This is the second book I read by Orson Scott Card, the first one being Ender’s Game, which I was not a big fan of. This book has been on my TBR for a bit, and it sounded really interesting. However, this book was totally different than the book synopsis promised it would be.
Page Count: 528
Synopsis: Mormon computer programmer Step Fletcher and his family move into a new house in a small town in North Carolina, hoping to start over after financial difficulties. But soon strange things start to happen. His oldest son Stevie begins to collect imaginary friends of boys his age. Young boys are going missing in town. Insects of all sorts begin invading the family house, and the family encounters some strange individuals in town.
(Mostly) Non-Spoiler Review
I went into this book expecting a mystery and the dastardly depths going on in this town. All those things are contained in the book, but only for about 10% of the story. The rest is simply the documentation of the Fletcher family’s struggles in adapting to life in a new town. Step’s wife, DeAnne, is pregnant, trying to care for three young children. Step is having to survive in a toxic work environment when all he wants to do is program games. Step’s oldest son Stevie is being bullied in school. The family is trying to fit into the Mormon church in town. All these problems are forefront in the book, while the more mysterious elements make only rare appearances. The ending certainly focuses on the mystery more, but most of the book does not. Usually, with a book like this, I would find myself disliking the slowness and the lack of focus, but I found myself really interested in the life of this family. All the characters are very real. They deal with pain and conflict, and none of it feels overdone or manufactured to make the plot more dramatic. I also appreciated how detailed Card examined different elements. Like Step’s job as a programmer, or their Mormon faith. Just go into this book expecting a family drama with a little mystery, and you’ll love it. Saying that, I did feel like certain subplots were pointless, but for the most part I enjoyed it.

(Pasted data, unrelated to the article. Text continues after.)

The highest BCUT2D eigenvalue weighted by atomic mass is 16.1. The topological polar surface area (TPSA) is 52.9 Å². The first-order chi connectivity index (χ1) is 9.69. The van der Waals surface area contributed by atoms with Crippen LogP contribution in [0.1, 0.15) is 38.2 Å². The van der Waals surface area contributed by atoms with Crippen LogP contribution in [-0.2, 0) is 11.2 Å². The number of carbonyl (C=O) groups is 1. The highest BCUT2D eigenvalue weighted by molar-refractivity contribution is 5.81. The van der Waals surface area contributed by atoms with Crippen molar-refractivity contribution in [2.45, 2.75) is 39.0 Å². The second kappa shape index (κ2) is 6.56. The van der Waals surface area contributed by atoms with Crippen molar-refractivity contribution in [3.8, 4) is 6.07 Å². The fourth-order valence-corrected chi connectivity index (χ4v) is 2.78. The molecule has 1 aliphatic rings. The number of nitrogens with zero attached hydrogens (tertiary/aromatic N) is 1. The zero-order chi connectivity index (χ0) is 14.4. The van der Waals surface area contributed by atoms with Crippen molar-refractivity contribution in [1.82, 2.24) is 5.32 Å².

Card mentioned he was inspired to write this book after reading Pet Cemetery by Stephan King, and I can definitely see a similarity in the two authors’ writing style. Both have a focus on spending a lot of time getting to know the characters, and give great emphasis to character driven horror (all the badguys in Lost Boys are human, showing evil within humanity). Like King also, this book is extremely long and slow moving.
Saying that, I did love a lot of themes this book explores. Perhaps the most potent one is the idea of evil being around you, even in places which seem nice and pleasant. Evil is inside all of us, and people who seem nice and pleasant might be struggling with sin and temptation inside them. We see this with Stevie’s teacher, who encourages students to bully him and shows no remorse. We see this with the serial killer who is murdering young boys in the town. We see it between even Step and his wife DeAnne in their arguments, when they sometimes say cruel things and later realize they were wrong and must apologize. A young, mixed up boy Step befriends in his church turns out to be somewhat dangerous and highly deluded.
But other themes are also explored. For example, we must be aware of our surroundings because dangers are always going to be around us. Even if Step and DeAnne try to protect their children, at times it is not enough. Another might be to listen to children. Stevie knows what is going on far before his parents and yet because Step and DeAnne dismiss his imaginary friends as being imaginary, they don’t learn the truth until it’s too late.
The ending (within giving away spoilers) was pretty horrific and sad. The murderer is found, but at a terrible cost which left the Fletcher family trying to pick up the pieces of their wounded lives. The ended felt sudden, but not wholly unexpected and I will say I suspected the murderer for a while.
This book does play on a strange line between fantasy and reality. Besides Stevie’s imaginary friends, the book was entirely realistic, so it was an interesting choice to include ghosts in an otherwise normal world. But I thought the fantasy elements were woven in well enough that I didn’t mind any rational reasoning to why there were ghosts.
I really enjoyed this book, even if I went into it expecting an entirely different book.
Have you heard of this book? Does it look interesting to you? Have you read any other books by Orson Scott Card? Let me know your thoughts down in the comments, follow my blog for more musings and, as always,
Best wishes in your life full of adventure,